US-China tension: Pentagon’s 2021 maritime strategy has Beijing’s South China Sea activities in its sights

Teddy Ng
·3-min read

The US military warned it would be “more assertive” against Beijing, saying China was the only rival presenting a long-term challenge to the United States.

In a document setting objectives for the United States Navy, Marines and Coast Guard for 2021, the Pentagon said China was adopting an expansionist approach in the South China Sea and seeking to establish regional hegemony through programmes such as the Belt and Road Initiative.

Russia also posed a threat to the US military, the document said, but it added, “China is the only rival with the combined economic and military potential to present a long-term, comprehensive challenge to the United States”.

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“Naval service operations and force posture will focus on countering PRC malign behaviour globally and strengthening regional deterrence in the Indo-Pacific region,” it said, referring to the People’s Republic of China.

It added that any optimism that China and Russia might become responsible leaders had given way to recognition that they were determined rivals, and that China represented the most pressing and long-term strategic threat.

“We must operate more assertively to prevail in day-to-day competition as we uphold the rules-based order and deter our competitors from pursuing armed aggression,” it said. “If our rivals escalate into conflict, becoming our adversaries, we must control the seas to deny their objectives, defeat their forces, protect our homeland and defend our allies.”

South China Sea: the dispute that could start a military conflict

The document comes amid concerns about a potential hot war in the region. The latest incident between the US and Chinese naval forces took place in late August, when Beijing said it had driven an American warship from the disputed Paracel archipelago, known by the Chinese as the Xisha Islands and by Vietnam as the Hoang Sa Islands.

China claims almost all of the islands of the South China Sea but those assertions are disputed by other countries in the region, including Vietnam, Malaysia, the Philippines and Brunei.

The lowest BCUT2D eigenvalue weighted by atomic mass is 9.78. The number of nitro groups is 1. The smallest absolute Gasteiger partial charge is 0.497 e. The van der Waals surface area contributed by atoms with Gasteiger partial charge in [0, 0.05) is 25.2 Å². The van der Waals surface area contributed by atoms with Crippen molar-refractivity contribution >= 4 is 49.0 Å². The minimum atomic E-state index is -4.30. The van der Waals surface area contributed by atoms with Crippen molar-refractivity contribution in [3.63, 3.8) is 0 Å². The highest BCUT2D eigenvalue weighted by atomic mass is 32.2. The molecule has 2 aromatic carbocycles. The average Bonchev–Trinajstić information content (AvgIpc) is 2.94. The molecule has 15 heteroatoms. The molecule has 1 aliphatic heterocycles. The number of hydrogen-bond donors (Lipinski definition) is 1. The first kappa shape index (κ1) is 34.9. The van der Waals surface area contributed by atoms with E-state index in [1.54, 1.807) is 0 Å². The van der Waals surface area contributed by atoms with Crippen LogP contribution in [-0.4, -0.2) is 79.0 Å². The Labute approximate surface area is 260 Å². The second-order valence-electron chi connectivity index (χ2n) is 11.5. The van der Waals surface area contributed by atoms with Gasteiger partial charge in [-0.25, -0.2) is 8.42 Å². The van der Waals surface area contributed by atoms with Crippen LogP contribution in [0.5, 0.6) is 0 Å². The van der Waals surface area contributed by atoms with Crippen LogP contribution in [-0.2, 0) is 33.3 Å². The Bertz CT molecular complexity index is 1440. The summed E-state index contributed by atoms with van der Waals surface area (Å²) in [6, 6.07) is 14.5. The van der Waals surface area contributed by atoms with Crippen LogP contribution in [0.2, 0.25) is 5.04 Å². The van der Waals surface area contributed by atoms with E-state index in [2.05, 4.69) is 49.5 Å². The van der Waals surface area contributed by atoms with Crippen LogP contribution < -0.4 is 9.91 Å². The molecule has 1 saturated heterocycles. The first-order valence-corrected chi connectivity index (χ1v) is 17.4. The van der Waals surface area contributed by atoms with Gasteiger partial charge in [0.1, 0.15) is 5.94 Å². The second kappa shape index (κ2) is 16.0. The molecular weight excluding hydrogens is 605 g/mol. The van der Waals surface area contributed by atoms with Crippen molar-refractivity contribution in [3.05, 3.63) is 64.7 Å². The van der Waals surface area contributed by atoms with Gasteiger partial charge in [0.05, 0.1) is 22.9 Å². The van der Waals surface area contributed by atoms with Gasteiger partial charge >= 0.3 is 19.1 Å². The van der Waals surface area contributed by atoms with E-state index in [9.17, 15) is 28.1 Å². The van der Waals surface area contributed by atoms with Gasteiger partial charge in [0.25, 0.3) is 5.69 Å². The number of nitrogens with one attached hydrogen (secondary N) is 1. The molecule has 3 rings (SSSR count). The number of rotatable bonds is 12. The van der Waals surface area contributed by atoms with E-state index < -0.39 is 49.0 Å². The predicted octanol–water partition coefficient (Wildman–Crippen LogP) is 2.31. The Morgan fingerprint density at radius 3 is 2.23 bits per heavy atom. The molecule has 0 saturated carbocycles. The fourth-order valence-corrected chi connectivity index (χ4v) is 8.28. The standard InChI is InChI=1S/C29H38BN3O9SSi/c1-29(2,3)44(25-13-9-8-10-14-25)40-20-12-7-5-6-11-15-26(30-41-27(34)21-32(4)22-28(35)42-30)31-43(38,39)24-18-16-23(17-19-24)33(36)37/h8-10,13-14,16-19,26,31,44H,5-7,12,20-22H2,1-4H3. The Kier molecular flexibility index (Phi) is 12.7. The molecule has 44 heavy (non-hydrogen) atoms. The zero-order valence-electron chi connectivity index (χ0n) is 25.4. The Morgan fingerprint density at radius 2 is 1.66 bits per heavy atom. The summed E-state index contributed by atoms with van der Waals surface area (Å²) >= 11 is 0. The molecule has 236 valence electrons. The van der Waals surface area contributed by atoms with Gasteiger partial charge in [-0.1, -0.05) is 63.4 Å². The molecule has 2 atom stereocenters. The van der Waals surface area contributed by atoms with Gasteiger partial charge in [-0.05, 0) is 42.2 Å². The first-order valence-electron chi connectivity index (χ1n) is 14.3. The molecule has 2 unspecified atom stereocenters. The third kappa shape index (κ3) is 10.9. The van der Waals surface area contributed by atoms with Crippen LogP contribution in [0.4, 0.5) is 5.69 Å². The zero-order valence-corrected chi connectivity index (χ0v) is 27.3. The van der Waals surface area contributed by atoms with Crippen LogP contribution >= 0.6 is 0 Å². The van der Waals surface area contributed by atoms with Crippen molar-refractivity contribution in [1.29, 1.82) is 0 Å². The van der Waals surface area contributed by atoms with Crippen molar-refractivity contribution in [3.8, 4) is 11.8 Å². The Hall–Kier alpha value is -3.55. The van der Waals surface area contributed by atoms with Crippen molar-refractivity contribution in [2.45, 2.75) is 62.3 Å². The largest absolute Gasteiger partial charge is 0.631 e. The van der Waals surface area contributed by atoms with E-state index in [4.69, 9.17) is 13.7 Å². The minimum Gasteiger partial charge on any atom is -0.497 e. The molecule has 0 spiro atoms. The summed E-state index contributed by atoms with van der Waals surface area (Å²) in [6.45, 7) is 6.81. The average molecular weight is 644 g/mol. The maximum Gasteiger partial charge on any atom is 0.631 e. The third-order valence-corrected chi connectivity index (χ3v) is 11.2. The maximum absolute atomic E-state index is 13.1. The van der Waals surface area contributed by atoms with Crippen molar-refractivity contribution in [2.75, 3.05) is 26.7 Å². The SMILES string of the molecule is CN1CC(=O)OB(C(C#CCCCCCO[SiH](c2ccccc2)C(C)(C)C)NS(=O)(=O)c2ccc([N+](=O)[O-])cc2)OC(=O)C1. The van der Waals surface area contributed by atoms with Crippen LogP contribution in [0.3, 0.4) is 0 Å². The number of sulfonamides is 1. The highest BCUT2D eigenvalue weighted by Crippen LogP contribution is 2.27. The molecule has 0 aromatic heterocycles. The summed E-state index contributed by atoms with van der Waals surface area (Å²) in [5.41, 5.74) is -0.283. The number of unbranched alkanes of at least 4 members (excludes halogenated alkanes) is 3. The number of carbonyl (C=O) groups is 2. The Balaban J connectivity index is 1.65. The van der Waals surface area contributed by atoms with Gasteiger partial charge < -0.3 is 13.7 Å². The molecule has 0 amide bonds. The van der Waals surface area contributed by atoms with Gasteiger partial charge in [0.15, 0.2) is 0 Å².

To counter China, the US has been sending ships to the region more frequently to carry out what it calls “freedom of navigation” operations.

The US military document said China had deployed a multilayered fleet that included the PLA navy, coastguard and maritime militia to subvert other nations’ sovereignty and enforce “unlawful claims”.

China was also developing the world’s largest missile force, with nuclear capabilities, designed to strike US and allied forces in Guam and in the Far East, it said.

It specified that the US Navy would also be more visible in the Pacific, where it would “detect and document our rivals’ actions that violate international law, steal resources and infringe upon the sovereignty of other nations”.

“Our long-range systems and hypersonic weapons will provide global strike capabilities against targets ashore.”

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“[US ships would also] accept calculated tactical risks and adopt a more assertive posture in our day-to-day operations,” it said.

The US would also strengthen alliances and partnerships, saying the allies would “provide all-domain fires to help establish sea control and project power”.

Additional reporting by Agence France-Presse

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